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Topic: libraries (for dummies )- how to use them? (Read 204 times) previous topic - next topic

sljivan

Hello guys, another newb  :smiley-roll-blue: question here.
I have managed to install the first library (Servo) and used it without problem.

But this was easy since I found it in a tutorial on arduino.cc, and I was able to see how it works.
My question goes, how to know what are functions of other libraries? Are there a list and descriptions of the functions? How do you guys how each library works?

Thx

Robin2

I am under the impression that the Servo library is already installed in the IDE when you download the IDE?

I use it a lot and I have never had to install it.

...R
Two or three hours spent thinking and reading documentation solves most programming problems.

pert

Most of the official Arduino libraries do have documentation in the reference pages:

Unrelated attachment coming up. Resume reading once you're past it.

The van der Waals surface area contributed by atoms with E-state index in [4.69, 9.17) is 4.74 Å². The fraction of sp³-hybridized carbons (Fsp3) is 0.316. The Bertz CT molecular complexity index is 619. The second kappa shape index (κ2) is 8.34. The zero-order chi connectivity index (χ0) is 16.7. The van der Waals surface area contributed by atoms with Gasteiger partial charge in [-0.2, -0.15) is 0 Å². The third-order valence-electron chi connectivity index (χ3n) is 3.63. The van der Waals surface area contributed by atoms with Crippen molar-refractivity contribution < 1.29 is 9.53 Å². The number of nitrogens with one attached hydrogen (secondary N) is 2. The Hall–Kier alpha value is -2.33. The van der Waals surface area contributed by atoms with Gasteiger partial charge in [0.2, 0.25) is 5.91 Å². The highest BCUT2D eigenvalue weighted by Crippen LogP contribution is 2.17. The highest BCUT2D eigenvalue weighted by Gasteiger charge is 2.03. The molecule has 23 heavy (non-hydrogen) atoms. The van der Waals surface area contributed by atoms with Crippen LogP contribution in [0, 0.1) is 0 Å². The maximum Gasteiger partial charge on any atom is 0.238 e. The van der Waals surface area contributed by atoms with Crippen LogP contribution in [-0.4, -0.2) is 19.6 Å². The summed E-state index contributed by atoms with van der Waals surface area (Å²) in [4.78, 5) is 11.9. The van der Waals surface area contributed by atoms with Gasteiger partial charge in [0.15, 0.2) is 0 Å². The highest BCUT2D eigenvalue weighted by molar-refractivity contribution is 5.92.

https://www.arduino.cc/en/Reference/Libraries

When it comes to 3rd party libraries, it's different from one library to another.

Usually you will find example sketches under File > Examples > {library name}. That's nice to have, but it's not really a substitute for a complete reference.

Sometimes they will be documented to some extent in the readme, which is displayed on the library repository home page. If you're installing the library via Library Manager (Sketch > Include library > Manage Libraries...), you can click the "More info" link and then continue your search from wherever that takes you.

Something that's easy to overlook is that GitHub repositories often have a "Wiki" tab at the top of the homepage. Sometimes that tab will contain documentation. More often, it will have nothing but the repository owner just never bothered to turn off the wiki option for their repository.

Sometimes the library author will not have bothered to write documentation, or the documentation will be incomplete or incorrect. The definitive (although not so beginner-friendly) reference will always be the source code. The .h files contain the function prototypes so that's useful to get a quick list of the available functions, and perhaps some explanatory comments. The function definitions will usually be in the .cpp (or more rarely .c) files, and this is where to look when you need to understand how the function actually works.

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